The Melbourne based Penny Quartet have established an enviable reputation for the quality of their performances and their passion for exploring new and challenging compositions. The programs from the three or four concerts they have performed over the last decade in Ballarat have always included works which challenge and question the listener, balanced with traditional repertoire.
The concert in the Anglican Cathedral last Monday opened with Prokofiev's first string quartet, composed in 1931. The driving rhythms and short melodic phrases of the opening movement were full of energy. Similarly the scherzo-like second movement, with precision ensemble playing, kept the rapid journey going until the expansive final movement. The contrast of pace and broad melody was very well shaped, maintaining the intensity to the conclusion.
Joseph O'Connor's "Vignettes" has each of its four movements dedicated to a member of the quartet. It is a substantial composition built on short phrases. The commitment and virtuosity of the musicians gave the listener focus in unfamiliar territory while the communication and dialogue provided the work with shape and direction as each new idea unfolded.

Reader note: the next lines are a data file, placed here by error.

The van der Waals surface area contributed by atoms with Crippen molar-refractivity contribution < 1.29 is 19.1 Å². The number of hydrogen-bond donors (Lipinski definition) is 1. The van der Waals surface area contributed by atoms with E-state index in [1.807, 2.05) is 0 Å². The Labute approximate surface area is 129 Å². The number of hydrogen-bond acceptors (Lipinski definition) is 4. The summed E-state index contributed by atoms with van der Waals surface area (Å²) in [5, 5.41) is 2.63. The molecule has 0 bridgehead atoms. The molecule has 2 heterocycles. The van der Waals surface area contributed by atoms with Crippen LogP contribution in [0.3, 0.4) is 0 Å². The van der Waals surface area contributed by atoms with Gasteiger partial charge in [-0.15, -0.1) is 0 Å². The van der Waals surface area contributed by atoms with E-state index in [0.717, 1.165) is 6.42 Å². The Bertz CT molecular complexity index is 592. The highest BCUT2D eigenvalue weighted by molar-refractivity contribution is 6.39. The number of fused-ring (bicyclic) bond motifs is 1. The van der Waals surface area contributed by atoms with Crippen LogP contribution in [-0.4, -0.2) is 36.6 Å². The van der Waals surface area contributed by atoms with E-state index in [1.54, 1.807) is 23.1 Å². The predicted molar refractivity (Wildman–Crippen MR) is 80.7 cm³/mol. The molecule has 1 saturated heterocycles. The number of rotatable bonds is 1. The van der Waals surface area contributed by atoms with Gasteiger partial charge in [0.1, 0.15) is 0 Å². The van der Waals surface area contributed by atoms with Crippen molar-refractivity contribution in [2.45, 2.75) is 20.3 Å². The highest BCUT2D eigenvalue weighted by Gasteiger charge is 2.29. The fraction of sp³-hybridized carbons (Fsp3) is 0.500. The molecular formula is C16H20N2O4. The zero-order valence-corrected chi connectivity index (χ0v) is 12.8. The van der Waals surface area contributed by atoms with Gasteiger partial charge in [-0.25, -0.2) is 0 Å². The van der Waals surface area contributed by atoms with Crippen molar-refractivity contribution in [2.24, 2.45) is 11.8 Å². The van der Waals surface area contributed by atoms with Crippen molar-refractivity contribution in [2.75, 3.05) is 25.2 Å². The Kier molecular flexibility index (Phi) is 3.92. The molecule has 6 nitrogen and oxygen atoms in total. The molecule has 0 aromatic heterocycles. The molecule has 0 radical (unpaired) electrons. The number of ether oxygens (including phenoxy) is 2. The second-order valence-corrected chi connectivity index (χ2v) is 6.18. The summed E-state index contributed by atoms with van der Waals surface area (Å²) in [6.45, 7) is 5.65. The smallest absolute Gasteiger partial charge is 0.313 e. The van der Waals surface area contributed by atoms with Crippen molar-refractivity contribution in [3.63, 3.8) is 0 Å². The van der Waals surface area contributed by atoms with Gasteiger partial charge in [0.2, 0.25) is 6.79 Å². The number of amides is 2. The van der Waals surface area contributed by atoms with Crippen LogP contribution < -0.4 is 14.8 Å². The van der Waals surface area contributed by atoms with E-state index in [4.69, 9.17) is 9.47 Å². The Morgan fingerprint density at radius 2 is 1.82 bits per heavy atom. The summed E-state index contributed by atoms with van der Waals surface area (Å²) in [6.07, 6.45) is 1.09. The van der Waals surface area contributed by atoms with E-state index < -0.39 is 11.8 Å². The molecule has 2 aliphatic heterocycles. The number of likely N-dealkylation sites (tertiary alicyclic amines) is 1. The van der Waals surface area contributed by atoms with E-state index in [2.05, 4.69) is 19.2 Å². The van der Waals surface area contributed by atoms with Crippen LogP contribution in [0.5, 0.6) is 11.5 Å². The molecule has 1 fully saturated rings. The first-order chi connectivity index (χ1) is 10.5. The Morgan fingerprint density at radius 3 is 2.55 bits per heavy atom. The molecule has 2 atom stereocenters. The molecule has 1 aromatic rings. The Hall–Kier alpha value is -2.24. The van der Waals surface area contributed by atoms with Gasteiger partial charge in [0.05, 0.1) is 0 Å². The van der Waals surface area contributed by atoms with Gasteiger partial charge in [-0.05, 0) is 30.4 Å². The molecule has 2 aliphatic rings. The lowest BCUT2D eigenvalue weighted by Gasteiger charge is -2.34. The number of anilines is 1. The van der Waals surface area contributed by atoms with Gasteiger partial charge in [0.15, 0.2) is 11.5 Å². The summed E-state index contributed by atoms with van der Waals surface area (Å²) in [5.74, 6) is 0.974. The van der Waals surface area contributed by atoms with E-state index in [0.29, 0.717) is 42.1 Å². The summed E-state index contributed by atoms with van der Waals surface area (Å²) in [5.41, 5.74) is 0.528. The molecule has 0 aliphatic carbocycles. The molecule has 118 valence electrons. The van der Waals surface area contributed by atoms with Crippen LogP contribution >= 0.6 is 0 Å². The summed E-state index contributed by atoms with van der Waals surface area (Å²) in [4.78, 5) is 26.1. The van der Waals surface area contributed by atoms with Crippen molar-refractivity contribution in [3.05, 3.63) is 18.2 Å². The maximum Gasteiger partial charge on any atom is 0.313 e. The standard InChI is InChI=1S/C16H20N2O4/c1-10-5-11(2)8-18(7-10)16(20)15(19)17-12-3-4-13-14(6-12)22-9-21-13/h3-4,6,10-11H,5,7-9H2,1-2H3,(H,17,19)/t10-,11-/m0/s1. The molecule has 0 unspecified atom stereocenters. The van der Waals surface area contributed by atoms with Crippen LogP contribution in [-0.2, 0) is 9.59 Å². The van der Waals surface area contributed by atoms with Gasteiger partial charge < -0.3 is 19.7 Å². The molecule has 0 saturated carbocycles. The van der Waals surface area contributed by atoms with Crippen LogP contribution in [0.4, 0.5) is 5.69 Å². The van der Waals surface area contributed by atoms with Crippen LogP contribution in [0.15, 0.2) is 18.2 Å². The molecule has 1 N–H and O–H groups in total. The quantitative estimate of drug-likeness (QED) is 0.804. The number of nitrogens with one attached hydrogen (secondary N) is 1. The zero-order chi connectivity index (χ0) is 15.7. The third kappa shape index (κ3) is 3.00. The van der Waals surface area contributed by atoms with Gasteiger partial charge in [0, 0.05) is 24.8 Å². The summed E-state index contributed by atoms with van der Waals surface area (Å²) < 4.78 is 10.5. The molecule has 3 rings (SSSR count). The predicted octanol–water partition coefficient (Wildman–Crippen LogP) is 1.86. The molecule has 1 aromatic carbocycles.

Haydn's Op.76/3 string quartet completed the program. Even though the structure and language is traditional, the work is one of his last compositions for this genre, displaying sophistication and orchestration which would challenge the best ensembles. The refinement and elegance of the Penny Quartet's performance puts the ensemble in the upper echelons of chamber ensembles.